Using Numbers vs. Gut Feeling in Sales
Every year, companies create a marketing plan and budget for the current year’s activities (ours included). They would spend money to create more awareness for their branding in the hopes to ultimately bring in more sales. The problem is that most companies don’t know which marketing campaign is bringing them the most return. This is especially true in Asia; most companies repeat their marketing campaign because they would say “it’s a tradition” or “last year we had it so we should have it again this year” even though they don’t know if those campaigns are bringing them any returns or not.
For example, big exhibitions are held in Jakarta every year in the field of Information Technology (Indocomtech, Tech in Jakarta, etc). Most companies join those exhibitions just because their competitors are there as well or because they want to have their presence felt. Everyone hopes that it would help increase sales however no preparations are made to analyze or evaluate whether joining an exhibition will accomplish this or not.
The problem is that they don’t know how to analyze the data (not that they don’t have it!). Data is everywhere – but meaningful ones are rare. Today, information and insights derived from data are changing the world in every way possible. Using different tools can help you understand what’s going on in different things (in the example – whether it is worth it to join that exhibition). Data and analytics are already changing how sellers sell but we are only at the tip of the iceberg. We call this changing trend the “science of sales”.
Numerous people like to talk about how sales are just about grit, focus, determinism and your gut feeling. Those things are important but there is now a new way to ensure further sales success—utilizing the data that you have and transforming them into readable insights.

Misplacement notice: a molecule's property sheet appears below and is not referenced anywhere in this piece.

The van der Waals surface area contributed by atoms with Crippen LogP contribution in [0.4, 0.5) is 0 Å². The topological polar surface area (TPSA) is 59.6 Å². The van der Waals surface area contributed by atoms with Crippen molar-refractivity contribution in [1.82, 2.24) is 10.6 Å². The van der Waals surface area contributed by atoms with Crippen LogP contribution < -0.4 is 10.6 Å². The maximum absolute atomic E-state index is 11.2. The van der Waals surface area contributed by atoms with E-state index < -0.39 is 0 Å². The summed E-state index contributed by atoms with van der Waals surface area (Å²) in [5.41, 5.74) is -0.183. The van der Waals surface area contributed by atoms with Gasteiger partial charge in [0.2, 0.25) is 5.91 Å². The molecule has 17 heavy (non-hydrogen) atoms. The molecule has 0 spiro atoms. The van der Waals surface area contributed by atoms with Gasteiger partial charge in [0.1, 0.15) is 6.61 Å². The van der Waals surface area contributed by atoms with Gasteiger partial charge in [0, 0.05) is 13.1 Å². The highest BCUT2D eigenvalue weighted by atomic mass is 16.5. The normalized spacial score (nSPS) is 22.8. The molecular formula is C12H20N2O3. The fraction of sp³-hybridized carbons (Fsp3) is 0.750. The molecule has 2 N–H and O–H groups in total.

The idea is to track marketing campaigns and leads with extreme precision. The logic is simple: if you could track and analyze your leads (prospects), you can start predicting where you can find more revenue. For example, if you know that joining an exhibition will bring you more quality leads than a magazine ad therefore you should put more money, time, and resources into that exhibition. The implication is that sales process itself needs to change. Sales process and salespeople would need to be more organized in capturing data and make the process more efficient.
Here are 5 steps to start using science in your sales process.
1. Proper storage of your database
You probably have a lot of prospect list in your database. The question becomes: where are you storing them?
If you are storing your leads manually like most people are (ie. in your notebook or in Excel), then you are setting yourself up to fail. The more leads you have, the messier your excel file will be. You cannot neatly write updates on your leads. I’ve seen a company whose excel file has 15,000 rows and 24 columns (that’s A-X in excel!). It is confusing as to how the manager or the team could know which leads to follow up. Furthermore, these databases are probably offline – meaning that it’s not easy to share these data to other people in your team.